In 2005 when I was doing my music degree, I had an assignment in which I had to write an a cappella vocal piece. So I created a short song in response to the way Australia treated refugees.
Back then, they would lock refugees up in the Woomera detention centre in South Australia and leave them there, sometimes for months, occasionally for years. There were protests, riots, people sewing their lips together. All were heavily covered by the media.
I was not very politically active back then, but it seemed so obvious to me that this was just wrong and I felt so small and useless. So I wrote that song, if nothing else to state to the world, “I am not okay with this”.
It was a good song. I thought so. My teacher thought so. But he said something that struck me so deeply that I still remember it clearly almost 15 years later: the problem with political songs is they quickly become irrelevant.
Man, I wish that was true. Compared to how we treat refugees today, 2005 seems positively halcyon.
Which brings me to Airlock.
The end of the world
The show’s full name is Airlock: A Nihilistic Cabaret about the End of the World. It’s eight original songs, a fusion of contemporary music theatre and pop.
It’s dark, and very funny – like a series of Disney villain songs, if the Disney villains were all socially selfish conservative hypocrites as opposed to say, magical octopi.
The premise is that we’re all in a bunker preparing for the imminent end of the world. Before we close the airlock door we let in a few stragglers – the last great hope for humanity.
But instead of being inspiring leaders, teachers, scientists or artists, they are, for the most part, great big assholes who only think about themselves. And yeah, it’s political, and I make no apologies for that.
I wrote the show when I was artist in residence at Red Rattler in Marrickville in the second half of 2017. Astute readers will click that that was right in the middle of the euphemistically called Same Sex Marriage Survey.
I’m a gay guy and grew up in a country town in the 80s and 90s and so thought myself pretty impervious to the homophobic rubbish people spray around. For me, it’s never been as bad since as it was back then.
But I was surprised by how badly I was affected by the whole thing. I felt exactly like I did when I was 15: small, weak and powerless.
I didn’t plan to write a political show. But I needed an outlet to get all the gross feelings of powerlessness out of me. These songs emerged – songs about the some of the forces that us queer folk have to constantly fight against for our basic human rights.
There’s the hyper-conservative politician, the Murdoch press editorialist who’s obsessed with other people’s sex lives (hi Miranda Devine), and the internet troll who contributes nothing to society but gleefully shits all over other people’s contributions.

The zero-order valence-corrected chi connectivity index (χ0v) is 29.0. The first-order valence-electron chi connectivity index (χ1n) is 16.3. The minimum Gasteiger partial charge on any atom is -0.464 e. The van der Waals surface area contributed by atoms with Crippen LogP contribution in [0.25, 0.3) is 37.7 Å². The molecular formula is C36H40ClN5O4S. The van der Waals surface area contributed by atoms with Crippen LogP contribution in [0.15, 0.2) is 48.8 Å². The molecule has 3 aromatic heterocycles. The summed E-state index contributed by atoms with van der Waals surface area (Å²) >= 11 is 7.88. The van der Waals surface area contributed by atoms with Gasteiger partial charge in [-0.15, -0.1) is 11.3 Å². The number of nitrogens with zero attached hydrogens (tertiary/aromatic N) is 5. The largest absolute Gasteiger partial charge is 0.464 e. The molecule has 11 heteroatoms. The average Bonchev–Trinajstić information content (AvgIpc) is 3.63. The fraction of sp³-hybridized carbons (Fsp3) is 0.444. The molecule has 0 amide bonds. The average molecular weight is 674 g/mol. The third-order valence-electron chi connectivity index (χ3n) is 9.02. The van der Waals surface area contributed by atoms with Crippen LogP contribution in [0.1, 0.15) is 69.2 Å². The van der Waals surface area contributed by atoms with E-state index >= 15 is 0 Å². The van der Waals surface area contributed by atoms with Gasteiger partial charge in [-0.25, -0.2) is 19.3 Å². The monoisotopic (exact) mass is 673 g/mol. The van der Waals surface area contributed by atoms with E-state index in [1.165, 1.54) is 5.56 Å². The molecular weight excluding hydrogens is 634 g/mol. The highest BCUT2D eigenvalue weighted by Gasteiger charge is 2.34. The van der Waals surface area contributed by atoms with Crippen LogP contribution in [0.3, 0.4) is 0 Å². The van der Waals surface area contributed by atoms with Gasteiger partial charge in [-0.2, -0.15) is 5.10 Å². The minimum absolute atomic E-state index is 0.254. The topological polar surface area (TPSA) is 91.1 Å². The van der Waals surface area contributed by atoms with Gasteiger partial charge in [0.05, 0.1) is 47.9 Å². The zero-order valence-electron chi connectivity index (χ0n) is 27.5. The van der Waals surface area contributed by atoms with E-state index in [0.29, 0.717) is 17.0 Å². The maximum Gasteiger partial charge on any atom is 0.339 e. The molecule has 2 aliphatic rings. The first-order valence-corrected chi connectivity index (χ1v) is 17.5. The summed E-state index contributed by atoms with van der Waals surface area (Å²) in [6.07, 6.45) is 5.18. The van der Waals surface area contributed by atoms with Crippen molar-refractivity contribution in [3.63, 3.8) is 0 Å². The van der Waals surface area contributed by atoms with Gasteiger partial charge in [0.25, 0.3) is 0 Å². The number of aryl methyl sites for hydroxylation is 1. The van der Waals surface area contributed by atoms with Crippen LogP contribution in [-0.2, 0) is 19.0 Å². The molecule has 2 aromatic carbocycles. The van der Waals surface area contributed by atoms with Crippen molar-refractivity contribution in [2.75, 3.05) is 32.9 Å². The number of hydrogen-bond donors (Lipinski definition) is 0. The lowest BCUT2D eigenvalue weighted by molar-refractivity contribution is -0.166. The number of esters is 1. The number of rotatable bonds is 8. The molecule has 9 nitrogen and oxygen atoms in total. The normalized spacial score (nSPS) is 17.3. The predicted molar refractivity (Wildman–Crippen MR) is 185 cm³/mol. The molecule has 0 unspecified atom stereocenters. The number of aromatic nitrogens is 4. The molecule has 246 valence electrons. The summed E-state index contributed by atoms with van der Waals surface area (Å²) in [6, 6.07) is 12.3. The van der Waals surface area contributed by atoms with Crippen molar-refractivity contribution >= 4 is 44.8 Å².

But it’s not all external finger pointing: there’s a hyper-poppy tune about how we all hide away in our social media echo-chamber bubble (that’s the song I sing, and I am no pop performer, but holy cow is it fun), as well as a song, a very personal one, about how badly gay men treat each other emotionally. Sometimes there’s an enemy within.
Believe it or not, I am an optimistic person.
I was raised in a Catholic family. I know that in progressive circles these days that’s like saying you were raised in a cult, but I had a loving home and still today my parents are very supportive of me.
They march in Mardi Gras and were even in the national pro-SSM ad back in 2017 (it was so weird seeing these enormous pictures of my parents on billboards at the airport).
They are of the demographic that normally wouldn’t give a fat rats about being politically active, and the fact that they can be very active queer allies and also go to church every other day gives me a lot of hope for the future.
So there’s also some Christian morality in Airlock. I don’t mean the hypocritical garbage that people like Israel Folau bang on about. I mean the true, core meaning of Christianity, which is “treat others and you would wish to be treated”, so the “moral” of the show is a song called “Don’t be a dick” which is basically the same thing. (Also that song was a finalist in the Vanda & Young Songwriting competition last year, which is kind of neat).
The performance of Airlock at the Bondi Feast (July 19 and 20) will be the third time the show’s had an airing.
I have strangers come up to me on the street and tell me how much they liked the show, and how important it felt to them that artists are saying these kinds of things. It’s a novel experience. I’m flattered, and the artist in me is stoked that my work is getting attention.
But I can’t help but wish that the themes in this show would quickly become irrelevant, just like my old teacher predicted they would.